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Dunning-Kruger effect, good onboarding, and the Conway's law of microservices 💡
Monday 3-2-1 — Edition #46
Hey, Luca here! welcome to the Monday 3-2-1 ✨
Every Monday I will send you an email like this with 3 short ideas about engineering management, technical strategy, and good hiring.
You will also receive a new long-form article every Thursday, like the last one:
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🐺 QA Wolf
Before we dive into this week’s ideas, I want to spend a few words to promote QA Wolf, whose team I got in touch with just recently.
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From their website you can schedule a demo, get a 90-day pilot, and browse plenty of case studies from real-world companies 👇
Now back to this week’s ideas!
1) 🥷 The Dunning-Kruger Effect
The Dunning-Kruger effect is a well-known phenomenon in which experts in some domain are somewhat less confident that amateurs.
It isn’t always so, but it seems that, by drawing your skill progression on a time scale, there is a valley in which, although you have acquired decent expertise already, you can be more insecure than when you started.
Put it in another words, there is a significant period of time in which the more expert you become, the less confident you are.
How can this happen?
If your knowledge increases but your confidence decreases, it means that your expectations about what you should know are increasing faster than your knowledge itself.
This is possible, and even likely, because of how our learning works.
In fact, for any given subject, we can bucket knowable things into three categories:
🟢 Known knowns — our actual knowledge.
🟡 Known unknowns — things we don’t know and we are aware of it.
🔴 Unknown unknowns — things we don’t know that we don’t know.
We can only expect from ourselves things whose existence we are aware of, that is, (1) and (2). But when we are learning some domain, for a good while we may discover new unknowns faster than how we are able to turn them into knowns.
As long as this happens, our confidence goes backwards, while we see what we need to learn growing faster than our knowledge.
I wrote a full article about growing your confidence and dealing with impostor syndrome 👇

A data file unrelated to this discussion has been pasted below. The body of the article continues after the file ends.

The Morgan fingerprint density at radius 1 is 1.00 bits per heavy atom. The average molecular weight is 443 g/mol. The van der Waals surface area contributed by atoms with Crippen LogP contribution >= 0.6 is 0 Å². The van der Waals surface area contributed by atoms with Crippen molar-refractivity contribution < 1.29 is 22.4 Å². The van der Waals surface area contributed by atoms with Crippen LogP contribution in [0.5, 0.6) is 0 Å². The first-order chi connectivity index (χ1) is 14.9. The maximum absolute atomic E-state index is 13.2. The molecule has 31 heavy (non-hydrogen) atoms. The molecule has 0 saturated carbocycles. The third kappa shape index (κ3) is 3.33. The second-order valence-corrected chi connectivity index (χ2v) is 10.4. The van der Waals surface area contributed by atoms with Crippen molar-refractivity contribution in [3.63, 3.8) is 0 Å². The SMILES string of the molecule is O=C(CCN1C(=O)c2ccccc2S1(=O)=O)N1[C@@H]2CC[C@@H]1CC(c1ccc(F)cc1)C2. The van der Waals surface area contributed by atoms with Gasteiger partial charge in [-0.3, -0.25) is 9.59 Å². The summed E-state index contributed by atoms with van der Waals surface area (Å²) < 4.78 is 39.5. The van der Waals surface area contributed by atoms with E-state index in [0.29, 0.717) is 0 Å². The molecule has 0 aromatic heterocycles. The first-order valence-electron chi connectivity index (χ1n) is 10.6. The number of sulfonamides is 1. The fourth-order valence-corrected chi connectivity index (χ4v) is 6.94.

2) 🎒 The Three Levels of Onboarding
Onboarding is one of those overlooked processes that sometimes are expected to just happen.
I suspect this is because of a couple of reasons:
🧱 It feels like a commodity. Once you get past a baseline of quality — that is, here are some docs, here is your team, here is what you have to do — it doesn't seem there is much room for improvement.
📈 Performance is hard to measure — making it tough to assess how the process is actually doing. Which in turn makes it hard to improve.
To make onboarding better, I have two major pieces of advice:
🔨 Treat it as a project — projects have a goal, a beginning and an end. Onboarding should make no exception. Create a series of activities that, once completed, have covered the basics to allow new people make a positive contribution. Pretty much like the introductory chapter in a videogame.
3️⃣ Consider the three levels — technical, managerial, and cultural. Make sure you don't just cover the basic needs for the everyday job (technical), but clarify people's role within the company (managerial) and help them feel part of the team (cultural).
When you combine the two advices, you get that for each level you should create a series of activities to cross off, to consider onboarding complete.
You can find more advice about onboarding employees in this previous Refactoring article.
3) 🗿 Organizational benefits of microservices
I have come to believe that the benefits of microservices vs a monolith are mostly organizational, rather than technical.
This doesn’t make them less important, though.
As by Conway’s Law, your software design structure gets eventually shaped around your team’s communication structure.
Any organization that designs a system (defined broadly) will produce a design whose structure is a copy of the organization's communication structure.
— Melvin E. Conway
So, if your team is large and you want to organize it around small independent teams, you may need to gravitate towards a service-based architecture.
The opposite is also true: you won’t probably get the full benefits of microservices as long as your team stays a single large unit. The overhead will not be worth it if it is not matched by the communication benefits brought by autonomous teams.
It seems to me that a solid recipe for any team might be to focus on modularity, and spin off independent services whenever you want to enable independent workflows, rather than (supposed) stronger technical qualities.
You can find more ideas about monoliths vs microservices in this recent Refactoring article:
Last week we talked about Typo, which is a smart tool to help engineering teams code better, deploy faster, and stay aligned with their goals.
If you missed it, as a Refactoring reader, you can still get 30% off any Typo plan 👇
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I wish you a great week! ☀️